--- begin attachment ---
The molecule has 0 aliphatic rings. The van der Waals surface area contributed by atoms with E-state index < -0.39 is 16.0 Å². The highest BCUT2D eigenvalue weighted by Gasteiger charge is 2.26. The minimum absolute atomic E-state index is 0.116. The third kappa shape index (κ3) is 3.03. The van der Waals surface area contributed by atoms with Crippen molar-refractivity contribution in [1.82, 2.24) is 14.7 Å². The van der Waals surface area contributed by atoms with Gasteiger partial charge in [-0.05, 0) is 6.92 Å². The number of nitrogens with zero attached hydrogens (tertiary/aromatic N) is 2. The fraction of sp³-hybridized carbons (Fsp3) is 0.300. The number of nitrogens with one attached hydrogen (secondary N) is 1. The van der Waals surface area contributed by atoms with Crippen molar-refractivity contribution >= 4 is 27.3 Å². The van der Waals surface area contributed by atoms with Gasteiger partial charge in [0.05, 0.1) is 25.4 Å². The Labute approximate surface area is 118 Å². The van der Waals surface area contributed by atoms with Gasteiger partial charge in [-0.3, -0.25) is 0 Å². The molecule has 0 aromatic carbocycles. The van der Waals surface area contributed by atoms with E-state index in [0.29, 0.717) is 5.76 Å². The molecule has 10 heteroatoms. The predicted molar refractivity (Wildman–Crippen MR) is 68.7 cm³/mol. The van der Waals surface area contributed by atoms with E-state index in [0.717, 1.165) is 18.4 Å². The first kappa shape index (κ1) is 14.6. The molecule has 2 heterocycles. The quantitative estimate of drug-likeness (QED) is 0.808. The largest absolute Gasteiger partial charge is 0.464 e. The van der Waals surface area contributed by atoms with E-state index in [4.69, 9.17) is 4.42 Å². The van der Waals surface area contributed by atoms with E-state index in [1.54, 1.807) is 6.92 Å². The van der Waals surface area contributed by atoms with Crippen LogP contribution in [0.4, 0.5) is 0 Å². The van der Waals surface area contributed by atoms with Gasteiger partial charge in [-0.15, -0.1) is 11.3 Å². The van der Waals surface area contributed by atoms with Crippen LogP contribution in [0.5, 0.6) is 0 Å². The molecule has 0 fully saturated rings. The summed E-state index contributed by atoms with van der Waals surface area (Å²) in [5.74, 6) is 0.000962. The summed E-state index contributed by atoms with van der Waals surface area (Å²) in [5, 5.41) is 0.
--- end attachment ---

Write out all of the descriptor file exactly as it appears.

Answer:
The molecule has 0 aliphatic rings. The van der Waals surface area contributed by atoms with E-state index < -0.39 is 16.0 Å². The highest BCUT2D eigenvalue weighted by Gasteiger charge is 2.26. The minimum absolute atomic E-state index is 0.116. The third kappa shape index (κ3) is 3.03. The van der Waals surface area contributed by atoms with Crippen molar-refractivity contribution in [1.82, 2.24) is 14.7 Å². The van der Waals surface area contributed by atoms with Gasteiger partial charge in [-0.05, 0) is 6.92 Å². The number of nitrogens with zero attached hydrogens (tertiary/aromatic N) is 2. The fraction of sp³-hybridized carbons (Fsp3) is 0.300. The number of nitrogens with one attached hydrogen (secondary N) is 1. The van der Waals surface area contributed by atoms with Crippen molar-refractivity contribution >= 4 is 27.3 Å². The van der Waals surface area contributed by atoms with Gasteiger partial charge in [0.05, 0.1) is 25.4 Å². The Labute approximate surface area is 118 Å². The van der Waals surface area contributed by atoms with Gasteiger partial charge in [-0.3, -0.25) is 0 Å². The molecule has 0 aromatic carbocycles. The van der Waals surface area contributed by atoms with E-state index in [0.29, 0.717) is 5.76 Å². The molecule has 10 heteroatoms. The predicted molar refractivity (Wildman–Crippen MR) is 68.7 cm³/mol. The van der Waals surface area contributed by atoms with E-state index in [0.717, 1.165) is 18.4 Å². The first kappa shape index (κ1) is 14.6. The molecule has 2 heterocycles. The quantitative estimate of drug-likeness (QED) is 0.808. The largest absolute Gasteiger partial charge is 0.464 e. The van der Waals surface area contributed by atoms with E-state index in [4.69, 9.17) is 4.42 Å². The van der Waals surface area contributed by atoms with E-state index in [1.54, 1.807) is 6.92 Å². The van der Waals surface area contributed by atoms with Crippen LogP contribution in [0.4, 0.5) is 0 Å². The van der Waals surface area contributed by atoms with Gasteiger partial charge in [-0.15, -0.1) is 11.3 Å². The van der Waals surface area contributed by atoms with Crippen LogP contribution in [0.5, 0.6) is 0 Å². The molecule has 0 fully saturated rings. The summed E-state index contributed by atoms with van der Waals surface area (Å²) in [5.74, 6) is 0.000962. The summed E-state index contributed by atoms with van der Waals surface area (Å²) in [5, 5.41) is 0.